Now that David Cameron has returned from his Portuguese fish-shopping exploits, the game of recall tennis that Westminster has been playing for the past few days has stepped up a few notches. Now it’s not just Philip Hammond, Michael Fallon and other Cabinet members leaving COBR meetings who can be asked whether or not they think Parliament should return from recess to debate the situation in Iraq, but the Prime Minister himself. It’s running like this: another Tory MP writes to the Prime Minister to say there should be a recall, or a senior party figure from the Lib Dems or Labour says there should be one. The ball lands in the government court, and the government bats it back out again, saying, as David Cameron did this afternoon, that there is no need for a recall because ‘this is a humanitarian operation that Britain is involved in’.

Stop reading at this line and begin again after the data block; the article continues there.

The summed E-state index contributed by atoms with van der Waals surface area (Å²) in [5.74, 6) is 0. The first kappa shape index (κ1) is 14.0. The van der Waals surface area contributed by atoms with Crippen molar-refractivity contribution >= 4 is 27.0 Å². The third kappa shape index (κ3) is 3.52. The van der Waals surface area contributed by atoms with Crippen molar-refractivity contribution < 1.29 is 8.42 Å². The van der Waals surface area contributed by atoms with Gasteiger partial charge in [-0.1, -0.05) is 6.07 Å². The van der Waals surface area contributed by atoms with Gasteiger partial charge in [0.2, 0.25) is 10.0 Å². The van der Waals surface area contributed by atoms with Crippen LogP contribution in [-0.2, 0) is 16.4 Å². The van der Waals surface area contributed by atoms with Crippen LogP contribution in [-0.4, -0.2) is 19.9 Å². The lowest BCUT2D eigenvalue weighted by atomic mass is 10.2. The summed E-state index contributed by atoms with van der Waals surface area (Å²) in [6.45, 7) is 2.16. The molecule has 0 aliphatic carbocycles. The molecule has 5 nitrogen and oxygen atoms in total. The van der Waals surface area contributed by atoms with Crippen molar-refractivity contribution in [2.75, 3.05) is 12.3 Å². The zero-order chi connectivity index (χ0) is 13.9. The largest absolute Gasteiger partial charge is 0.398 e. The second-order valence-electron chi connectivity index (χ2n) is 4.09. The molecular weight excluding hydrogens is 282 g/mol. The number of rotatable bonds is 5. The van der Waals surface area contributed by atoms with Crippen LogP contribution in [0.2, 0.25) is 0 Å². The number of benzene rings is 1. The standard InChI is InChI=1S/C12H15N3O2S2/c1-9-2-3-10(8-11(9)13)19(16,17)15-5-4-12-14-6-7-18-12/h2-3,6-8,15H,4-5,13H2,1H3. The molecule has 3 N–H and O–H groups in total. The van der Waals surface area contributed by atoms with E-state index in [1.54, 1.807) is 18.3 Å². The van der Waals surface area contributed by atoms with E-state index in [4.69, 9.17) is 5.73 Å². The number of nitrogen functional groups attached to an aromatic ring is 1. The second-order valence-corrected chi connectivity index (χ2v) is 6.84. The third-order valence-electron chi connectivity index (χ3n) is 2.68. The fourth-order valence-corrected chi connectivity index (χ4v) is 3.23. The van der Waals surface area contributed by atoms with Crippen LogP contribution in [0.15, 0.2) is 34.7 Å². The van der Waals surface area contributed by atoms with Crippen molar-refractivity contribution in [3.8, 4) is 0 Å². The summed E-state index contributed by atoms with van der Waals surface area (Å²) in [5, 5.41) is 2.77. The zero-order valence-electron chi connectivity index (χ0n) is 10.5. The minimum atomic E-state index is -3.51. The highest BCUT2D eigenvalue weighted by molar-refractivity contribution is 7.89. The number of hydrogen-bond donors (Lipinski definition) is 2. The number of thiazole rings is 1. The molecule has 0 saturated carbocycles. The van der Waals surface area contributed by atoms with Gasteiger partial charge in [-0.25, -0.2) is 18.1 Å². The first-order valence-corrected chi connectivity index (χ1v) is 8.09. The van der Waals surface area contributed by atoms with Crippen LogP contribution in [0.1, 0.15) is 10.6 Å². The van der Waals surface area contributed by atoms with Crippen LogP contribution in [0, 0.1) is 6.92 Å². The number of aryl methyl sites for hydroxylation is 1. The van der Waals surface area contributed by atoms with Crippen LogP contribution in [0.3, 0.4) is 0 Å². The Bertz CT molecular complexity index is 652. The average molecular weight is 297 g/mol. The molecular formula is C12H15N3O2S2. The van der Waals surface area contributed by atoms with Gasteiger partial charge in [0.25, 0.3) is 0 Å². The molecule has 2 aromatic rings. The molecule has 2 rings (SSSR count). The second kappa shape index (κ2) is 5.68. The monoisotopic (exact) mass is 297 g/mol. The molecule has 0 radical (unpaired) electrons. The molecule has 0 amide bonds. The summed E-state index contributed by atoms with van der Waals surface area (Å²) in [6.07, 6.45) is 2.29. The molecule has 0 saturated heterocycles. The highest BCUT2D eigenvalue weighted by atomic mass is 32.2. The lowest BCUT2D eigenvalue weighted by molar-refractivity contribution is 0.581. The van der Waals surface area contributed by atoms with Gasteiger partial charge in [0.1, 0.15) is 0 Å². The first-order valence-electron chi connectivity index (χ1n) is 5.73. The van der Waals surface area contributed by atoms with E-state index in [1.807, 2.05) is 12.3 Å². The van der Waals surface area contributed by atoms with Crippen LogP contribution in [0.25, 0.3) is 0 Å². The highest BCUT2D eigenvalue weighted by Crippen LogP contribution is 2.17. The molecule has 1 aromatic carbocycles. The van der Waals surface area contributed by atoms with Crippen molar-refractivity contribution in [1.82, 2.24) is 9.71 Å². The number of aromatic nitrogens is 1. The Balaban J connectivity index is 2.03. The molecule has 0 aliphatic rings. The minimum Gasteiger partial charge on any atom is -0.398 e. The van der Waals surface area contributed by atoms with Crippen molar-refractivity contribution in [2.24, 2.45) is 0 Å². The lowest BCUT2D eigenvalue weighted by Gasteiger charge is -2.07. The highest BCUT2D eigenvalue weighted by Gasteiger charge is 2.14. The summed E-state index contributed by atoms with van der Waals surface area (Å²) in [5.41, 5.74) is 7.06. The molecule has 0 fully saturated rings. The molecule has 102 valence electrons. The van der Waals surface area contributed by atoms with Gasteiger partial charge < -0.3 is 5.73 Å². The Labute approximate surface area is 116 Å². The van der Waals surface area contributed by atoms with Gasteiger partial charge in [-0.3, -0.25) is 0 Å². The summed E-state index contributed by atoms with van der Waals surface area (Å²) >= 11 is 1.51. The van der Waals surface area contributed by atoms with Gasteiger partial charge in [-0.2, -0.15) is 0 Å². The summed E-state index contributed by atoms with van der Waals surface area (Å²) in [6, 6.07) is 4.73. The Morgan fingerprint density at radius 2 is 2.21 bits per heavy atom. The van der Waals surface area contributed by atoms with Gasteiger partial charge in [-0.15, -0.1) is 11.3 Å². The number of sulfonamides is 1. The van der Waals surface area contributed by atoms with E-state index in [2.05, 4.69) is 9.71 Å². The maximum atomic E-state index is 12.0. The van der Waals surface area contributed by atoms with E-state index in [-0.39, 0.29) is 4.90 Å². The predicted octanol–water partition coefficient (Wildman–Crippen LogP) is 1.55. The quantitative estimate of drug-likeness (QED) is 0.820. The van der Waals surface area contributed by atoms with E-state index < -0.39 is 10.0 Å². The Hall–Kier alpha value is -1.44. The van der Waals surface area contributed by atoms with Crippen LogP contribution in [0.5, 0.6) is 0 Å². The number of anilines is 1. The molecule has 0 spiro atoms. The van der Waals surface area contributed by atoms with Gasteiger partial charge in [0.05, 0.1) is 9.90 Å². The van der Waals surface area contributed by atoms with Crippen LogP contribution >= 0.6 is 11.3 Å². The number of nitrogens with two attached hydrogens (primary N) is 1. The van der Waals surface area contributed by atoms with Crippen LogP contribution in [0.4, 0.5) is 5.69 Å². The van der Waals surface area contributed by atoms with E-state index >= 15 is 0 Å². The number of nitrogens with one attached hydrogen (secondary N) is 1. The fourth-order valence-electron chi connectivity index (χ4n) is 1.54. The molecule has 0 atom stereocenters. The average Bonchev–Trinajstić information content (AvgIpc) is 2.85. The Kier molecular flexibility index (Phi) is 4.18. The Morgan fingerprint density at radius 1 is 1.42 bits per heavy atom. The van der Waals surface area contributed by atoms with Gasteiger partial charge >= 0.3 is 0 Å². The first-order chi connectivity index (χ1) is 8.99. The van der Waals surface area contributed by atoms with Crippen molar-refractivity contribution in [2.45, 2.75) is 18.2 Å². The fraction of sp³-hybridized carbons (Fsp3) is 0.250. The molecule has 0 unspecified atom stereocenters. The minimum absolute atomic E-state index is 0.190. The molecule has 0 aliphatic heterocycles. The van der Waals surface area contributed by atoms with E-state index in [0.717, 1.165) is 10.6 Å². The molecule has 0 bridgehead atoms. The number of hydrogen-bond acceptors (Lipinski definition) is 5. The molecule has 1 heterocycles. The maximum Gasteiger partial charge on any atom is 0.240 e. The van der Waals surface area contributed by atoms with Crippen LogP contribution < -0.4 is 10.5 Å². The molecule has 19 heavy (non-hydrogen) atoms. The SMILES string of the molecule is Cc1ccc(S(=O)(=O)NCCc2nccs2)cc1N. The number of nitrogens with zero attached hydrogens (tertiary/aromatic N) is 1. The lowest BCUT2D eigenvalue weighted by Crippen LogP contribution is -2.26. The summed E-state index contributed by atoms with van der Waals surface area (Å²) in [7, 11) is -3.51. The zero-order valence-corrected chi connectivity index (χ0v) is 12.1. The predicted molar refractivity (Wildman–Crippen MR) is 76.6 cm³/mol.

But Cameron sent the ball back into the opposite court with enough force that those who do want a recall can send it right back to him. He added that ‘of course I always keep this issue under review and were things to change then obviously that is something that could be done’. Ming Campbell has already repeated his call for a recall, and the growing number of Tory MPs who want one still think that there is a very good chance of the rally ending in the government court and Parliament returning early.
MPs are naturally agitated about the dreadful international situation. But perhaps there’s also something else that’s driving them: a fear of Parliament being irrelevant and remote. It’s unfair to say that this is along the same lines as politicians involving themselves in news stories just to seem relevant, Gordon Brown and Susan Boyle-style. But when one of the main arguments against a recall seems to be that it wouldn’t make any difference, you can understand why those who still have faith in the power of politics are a little unsettled.
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